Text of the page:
How to Prepare Your Aging Parents for Retirement
American continental final expense review list is a resource to share with aging parents to help start the discussion about a difficult topic — what happens when they're gone. Most don't look forward to the conversation about getting one's affairs in order during retirement as it references finality. But it is a necessary part of life and happens to all of us if we are lucky.
So is there a right way to prepare your parents for retirement? I think it's a very subjective discussion and a very personal one. It is a topic of conversation based on personal finances, personal health issues, and personal goals. Here are a few essential topics to cover with your aging parents to prepare them, and yourself, for their retirement.
Encourage an Open Discussion about Finances
The first and foremost financial goal is to encourage your parents to be honest about their finances, including all expenses, income, and debt. Generally speaking, this is not your business if your parents can take care of themselves, and it isn't a conversation that will happen without some reservations. But it is a necessary evil.
Go into the conversation knowing that it's going to be difficult but has an end goal. Then approach it from a very straightforward point of view. Your job is to listen, not demand, and then to encourage your parents to make a plan.
Get Financial Affairs in Order
Work with your parents to review their finances and to make a financial plan and a daily budget. Consider any benefits, debt, and expenses. Make the budget livable, so they don't have to worry about everyday expenses.
You may need to take a close look at their spending priorities and make changes where you can. Look at investments, and take stock of insurance benefits and retirement benefits. Determine if there is equity in their current home. Make sure they enroll in the Medicare program if eligible.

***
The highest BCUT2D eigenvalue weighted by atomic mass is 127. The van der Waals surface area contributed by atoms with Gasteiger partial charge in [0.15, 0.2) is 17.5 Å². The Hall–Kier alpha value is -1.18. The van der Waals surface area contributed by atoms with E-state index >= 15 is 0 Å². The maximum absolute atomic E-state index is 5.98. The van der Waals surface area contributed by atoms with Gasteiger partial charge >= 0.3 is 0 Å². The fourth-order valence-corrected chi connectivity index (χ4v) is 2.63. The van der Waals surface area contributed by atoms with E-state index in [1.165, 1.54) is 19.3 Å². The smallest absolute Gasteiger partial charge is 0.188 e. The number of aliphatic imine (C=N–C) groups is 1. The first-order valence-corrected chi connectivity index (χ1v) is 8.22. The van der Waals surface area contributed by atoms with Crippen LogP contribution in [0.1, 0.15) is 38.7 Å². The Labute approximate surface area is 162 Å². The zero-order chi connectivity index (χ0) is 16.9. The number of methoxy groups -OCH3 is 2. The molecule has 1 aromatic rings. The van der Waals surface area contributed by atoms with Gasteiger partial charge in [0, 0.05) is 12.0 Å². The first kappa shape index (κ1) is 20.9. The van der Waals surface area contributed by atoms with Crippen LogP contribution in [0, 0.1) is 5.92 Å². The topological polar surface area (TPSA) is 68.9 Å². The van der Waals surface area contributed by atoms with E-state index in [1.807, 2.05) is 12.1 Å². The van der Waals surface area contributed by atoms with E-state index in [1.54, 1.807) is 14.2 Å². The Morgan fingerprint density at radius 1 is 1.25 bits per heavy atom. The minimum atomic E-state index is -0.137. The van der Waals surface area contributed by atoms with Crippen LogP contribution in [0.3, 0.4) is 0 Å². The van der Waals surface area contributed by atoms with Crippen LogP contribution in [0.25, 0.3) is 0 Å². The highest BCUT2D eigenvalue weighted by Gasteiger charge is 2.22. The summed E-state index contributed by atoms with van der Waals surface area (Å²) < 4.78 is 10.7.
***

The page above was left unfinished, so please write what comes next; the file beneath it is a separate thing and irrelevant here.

If your parents have health concerns, look into the cost of prescription drugs, and find a plan to help them manage those recurring expenses.
Discuss Retirement Goals
It is important to talk openly about your parents’ goals for retirement. If they don’t have goals, then take some time to help them make some. Goals should be attainable, realistic, and involve all aspects of life. This includes plans for aging in place, if that is something they desire.
Oftentimes, people will say they look forward to retirement so they can travel. But financially speaking, it isn’t always in the budget to live out your days traveling. Maybe a change of scenery is in order though, whether it be in the form of a permanent move or a bucket-list trip to celebrate retirement.
Figure out with your parents if they plan to work part-time or are financially stable being unemployed. If they do want to work part-time, help them determine what they want to do if they don’t have an idea of where to start looking. Some people go stir-crazy sitting at home without a job so obtaining part-time employment keeps them sane. Ask your parents which side of the spectrum they fall on, and make a plan accordingly.